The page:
December 04, 2020
Exclusive Look Inside: Iconic Flatiron Building Undergoing Massive Transformation
BY MICHAEL HERZENBERG | NEW YORK CITY
PUBLISHED 2:20 PM ET NOV. 30, 2020
The iconic Flatiron building sits empty and it has nothing to do with the pandemic. The last tenant, Macmillan Publishing, which occupied all 22 floors, moved out when its lease expired a year and a half ago.
Now it is undergoing a massive transformation.
“Right now what’s going on with the building, it’s exciting,” said Sunny Atis, the longtime Superintendent of the Flatiron building.
The Flatiron building, named for its distinctive shape, is the first steel skyscraper in the city.
“It was great to be able to unveil this beauty, the original skeleton of the building," Veronica Mainetti told NY1 as she hammered away at sheetrock and plaster covering parts of the original structure. She is President of the Sorgente Group of America, the majority owner of the Flatiron, which is spending more than $50 million to restore the landmark.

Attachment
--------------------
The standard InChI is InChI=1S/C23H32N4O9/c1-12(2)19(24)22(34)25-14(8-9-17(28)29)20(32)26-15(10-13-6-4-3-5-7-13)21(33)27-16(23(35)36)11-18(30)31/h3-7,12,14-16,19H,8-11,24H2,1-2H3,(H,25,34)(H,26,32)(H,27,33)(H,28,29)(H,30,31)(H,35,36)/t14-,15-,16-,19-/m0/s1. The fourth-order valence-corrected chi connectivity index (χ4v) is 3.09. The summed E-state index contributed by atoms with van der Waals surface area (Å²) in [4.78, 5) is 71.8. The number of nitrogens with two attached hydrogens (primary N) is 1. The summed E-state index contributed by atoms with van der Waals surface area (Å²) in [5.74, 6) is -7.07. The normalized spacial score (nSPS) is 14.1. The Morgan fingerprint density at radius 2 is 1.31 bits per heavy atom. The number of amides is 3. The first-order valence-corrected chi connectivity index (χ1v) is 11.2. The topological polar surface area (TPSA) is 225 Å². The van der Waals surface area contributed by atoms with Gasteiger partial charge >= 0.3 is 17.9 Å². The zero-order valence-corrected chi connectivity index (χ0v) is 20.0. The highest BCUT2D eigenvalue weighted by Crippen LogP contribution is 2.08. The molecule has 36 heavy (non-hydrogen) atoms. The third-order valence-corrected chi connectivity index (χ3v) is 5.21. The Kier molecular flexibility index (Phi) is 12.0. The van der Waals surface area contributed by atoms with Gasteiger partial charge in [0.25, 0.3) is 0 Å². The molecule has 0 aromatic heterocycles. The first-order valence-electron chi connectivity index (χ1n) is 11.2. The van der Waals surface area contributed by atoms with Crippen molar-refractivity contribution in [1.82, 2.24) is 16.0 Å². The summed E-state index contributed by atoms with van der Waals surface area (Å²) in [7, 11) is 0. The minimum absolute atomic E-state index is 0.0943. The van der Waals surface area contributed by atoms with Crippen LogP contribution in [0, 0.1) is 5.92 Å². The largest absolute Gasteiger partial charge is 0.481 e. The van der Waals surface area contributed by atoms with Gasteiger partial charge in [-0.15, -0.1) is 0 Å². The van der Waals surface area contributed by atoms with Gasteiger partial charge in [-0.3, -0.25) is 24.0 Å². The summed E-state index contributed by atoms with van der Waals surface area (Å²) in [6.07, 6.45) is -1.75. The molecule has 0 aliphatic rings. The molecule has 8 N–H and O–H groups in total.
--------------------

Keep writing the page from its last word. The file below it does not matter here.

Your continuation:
That includes repairing and in some cases remolding hundreds of pieces of Terra-cotta adorning the facade and bringing the old building into the modern age.
Workers helped Atis pull out the antiquated radiators and window AC units. A 21st century heating and cooling system will replace it and it will includes solar panels on the roof and rain reclamation tanks.
For Mainetti it’s more than business.
“If we don’t change the way that we are doing things especially with development within construction we’re not going to have an earth to live on," she said. In addition to her professional position leading her company, she's also an artist - activist.
Mainetti climbed the inside and outside of the Flatiron to raise awareness about climate change and sustainability.
Reducing the carbon footprint here will take five months longer than expected. COVID-19 pushed back completion to 2022, 120 years after it first opened.
“We’re going to start showing soon,” Mainetti said, maintaining the pandemic - which has battered the economy and transformed how people work - will not make it harder to find a new commercial tenant.
Atis isn't worried, convinced the Flatiron's future is a foregone conclusion.
"This building is going to be beautiful on the outside and the inside," he said. "People are just gonna want to come to this area and come to the building."